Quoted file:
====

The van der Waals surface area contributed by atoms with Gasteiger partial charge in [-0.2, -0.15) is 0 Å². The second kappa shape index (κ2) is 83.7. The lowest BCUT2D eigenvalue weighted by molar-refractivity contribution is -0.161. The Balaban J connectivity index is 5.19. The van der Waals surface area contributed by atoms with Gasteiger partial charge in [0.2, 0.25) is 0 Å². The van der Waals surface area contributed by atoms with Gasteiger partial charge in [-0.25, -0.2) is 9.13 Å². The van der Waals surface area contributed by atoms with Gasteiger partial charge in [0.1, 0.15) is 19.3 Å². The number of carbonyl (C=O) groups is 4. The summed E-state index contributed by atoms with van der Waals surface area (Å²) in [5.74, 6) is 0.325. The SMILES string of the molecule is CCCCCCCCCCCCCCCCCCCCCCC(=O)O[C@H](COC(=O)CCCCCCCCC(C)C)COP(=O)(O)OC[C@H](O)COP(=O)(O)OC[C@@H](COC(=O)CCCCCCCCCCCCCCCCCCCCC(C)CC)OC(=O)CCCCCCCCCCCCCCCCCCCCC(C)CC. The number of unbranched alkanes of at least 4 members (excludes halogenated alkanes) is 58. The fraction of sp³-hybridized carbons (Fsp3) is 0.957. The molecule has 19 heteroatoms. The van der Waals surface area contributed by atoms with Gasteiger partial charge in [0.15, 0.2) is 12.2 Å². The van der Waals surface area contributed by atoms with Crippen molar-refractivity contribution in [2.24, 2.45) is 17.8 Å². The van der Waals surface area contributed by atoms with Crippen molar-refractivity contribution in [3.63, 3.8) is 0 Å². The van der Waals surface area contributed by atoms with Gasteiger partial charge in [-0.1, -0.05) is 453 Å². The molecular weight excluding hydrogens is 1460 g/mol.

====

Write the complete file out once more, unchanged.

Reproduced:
The van der Waals surface area contributed by atoms with Gasteiger partial charge in [-0.2, -0.15) is 0 Å². The second kappa shape index (κ2) is 83.7. The lowest BCUT2D eigenvalue weighted by molar-refractivity contribution is -0.161. The Balaban J connectivity index is 5.19. The van der Waals surface area contributed by atoms with Gasteiger partial charge in [0.2, 0.25) is 0 Å². The van der Waals surface area contributed by atoms with Gasteiger partial charge in [-0.25, -0.2) is 9.13 Å². The van der Waals surface area contributed by atoms with Gasteiger partial charge in [0.1, 0.15) is 19.3 Å². The number of carbonyl (C=O) groups is 4. The summed E-state index contributed by atoms with van der Waals surface area (Å²) in [5.74, 6) is 0.325. The SMILES string of the molecule is CCCCCCCCCCCCCCCCCCCCCCC(=O)O[C@H](COC(=O)CCCCCCCCC(C)C)COP(=O)(O)OC[C@H](O)COP(=O)(O)OC[C@@H](COC(=O)CCCCCCCCCCCCCCCCCCCCC(C)CC)OC(=O)CCCCCCCCCCCCCCCCCCCCC(C)CC. The number of unbranched alkanes of at least 4 members (excludes halogenated alkanes) is 58. The fraction of sp³-hybridized carbons (Fsp3) is 0.957. The molecule has 19 heteroatoms. The van der Waals surface area contributed by atoms with Gasteiger partial charge in [0.15, 0.2) is 12.2 Å². The van der Waals surface area contributed by atoms with Crippen molar-refractivity contribution in [2.24, 2.45) is 17.8 Å². The van der Waals surface area contributed by atoms with Crippen molar-refractivity contribution in [3.63, 3.8) is 0 Å². The van der Waals surface area contributed by atoms with Gasteiger partial charge in [-0.1, -0.05) is 453 Å². The molecular weight excluding hydrogens is 1460 g/mol.